venerdì 23 settembre 2011


(This is the translation in English -with some slight modifications- of this article)

The possibility to have access to Google search data has stimulated considerable interest in various disciplines. Among these, political forecasting is probably the most recent, while important results has already been achieved in the economic, financial and medical fields.

The main reason which has so far limited any development in the field of political forecasting is the so-called self-selection bias: in this case, the individuals included in the analyzed sample are not chosen randomly, but rather they decided themselves to enter the sample, thereby creating a biased sample, which is not representative of the entire population. Unfortunately, this is exactly what happens with GTI, which reports data only for those individuals who actively searched on Google.

For instance, GTI contains only a small number of online searches of political nature by people over 60 years old, who use the internet much less than younger people (for obvious reasons): unfortunately, this group is the most active when voting is of concern. Similarly, if the internet penetration rate is not very high in the examined population, the self-selection bias will be pretty large. See the links below for more details and references:

This issue has been a well known problem to people conducting online surveys using the surveying technique known as Computer-Assisted Web Interviewing (CAWI):

However in this case, it is possible to know  which groups of individuals are under-represented and which are over-represented (at least approximately) by comparing the qualitative characteristics of the sample used for the online survey with those of the population, and then creating the appropriate sample weights to correct the bias present in the original online sample.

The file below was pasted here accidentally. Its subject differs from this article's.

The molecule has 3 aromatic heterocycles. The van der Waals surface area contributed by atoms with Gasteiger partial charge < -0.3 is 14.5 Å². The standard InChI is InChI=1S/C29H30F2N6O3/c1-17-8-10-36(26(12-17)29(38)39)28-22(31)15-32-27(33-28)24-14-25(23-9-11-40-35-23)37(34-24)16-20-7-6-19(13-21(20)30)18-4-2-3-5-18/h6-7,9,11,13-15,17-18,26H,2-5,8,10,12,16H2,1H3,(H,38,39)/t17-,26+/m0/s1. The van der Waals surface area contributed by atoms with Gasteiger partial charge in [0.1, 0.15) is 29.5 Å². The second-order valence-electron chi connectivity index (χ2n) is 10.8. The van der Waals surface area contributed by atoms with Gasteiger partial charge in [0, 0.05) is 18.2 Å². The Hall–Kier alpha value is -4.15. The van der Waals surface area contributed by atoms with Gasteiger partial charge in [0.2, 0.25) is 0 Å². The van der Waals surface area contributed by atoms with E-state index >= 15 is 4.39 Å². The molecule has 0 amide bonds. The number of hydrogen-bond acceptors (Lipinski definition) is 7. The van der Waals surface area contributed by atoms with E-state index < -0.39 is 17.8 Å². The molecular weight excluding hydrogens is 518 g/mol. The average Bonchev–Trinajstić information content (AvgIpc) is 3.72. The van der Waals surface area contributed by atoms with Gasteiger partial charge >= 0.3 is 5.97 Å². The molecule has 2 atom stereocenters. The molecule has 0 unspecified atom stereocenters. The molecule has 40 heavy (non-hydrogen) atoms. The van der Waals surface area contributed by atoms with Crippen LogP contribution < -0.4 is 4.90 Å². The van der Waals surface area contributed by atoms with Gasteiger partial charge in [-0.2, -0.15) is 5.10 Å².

Unfortunately, when working with GTI data, you do NOT have access to this kind of qualitative information, so that it is not possible to re-balance the search data for a candidate or a political party in order to have a representative sample of the population.

That said, we then have four possibilities:

1)    1)  Use the simple GTI data with no corrections: this option is currently possible with a limited number of political elections, only and exclusively at the national level, with a very large turnout (over several millions voters) and a very high internet penetration rate. One such case is the U.S. presidential election:

(The 14-day moving average is reported here only for informational purposes only and no attempt was made to find the optimum value for that average. Clearly, a work in this direction can further improve the final outcomes. Besides, we remark that even though the US nationwide popular vote does not directly determine the winner of a presidential election, it does strongly correlate with who is the victor).

2) Use the GTI data and modify them using past elections (and possibly nonlinear functions, too): this option is actually a complement to the previous one, but it allows to extend considerably the number of elections that can be analyzed using GTI data. However, based on my own personal experience, at least 1 or 2 million voters are required, together with an internet penetration rate higher than 50%.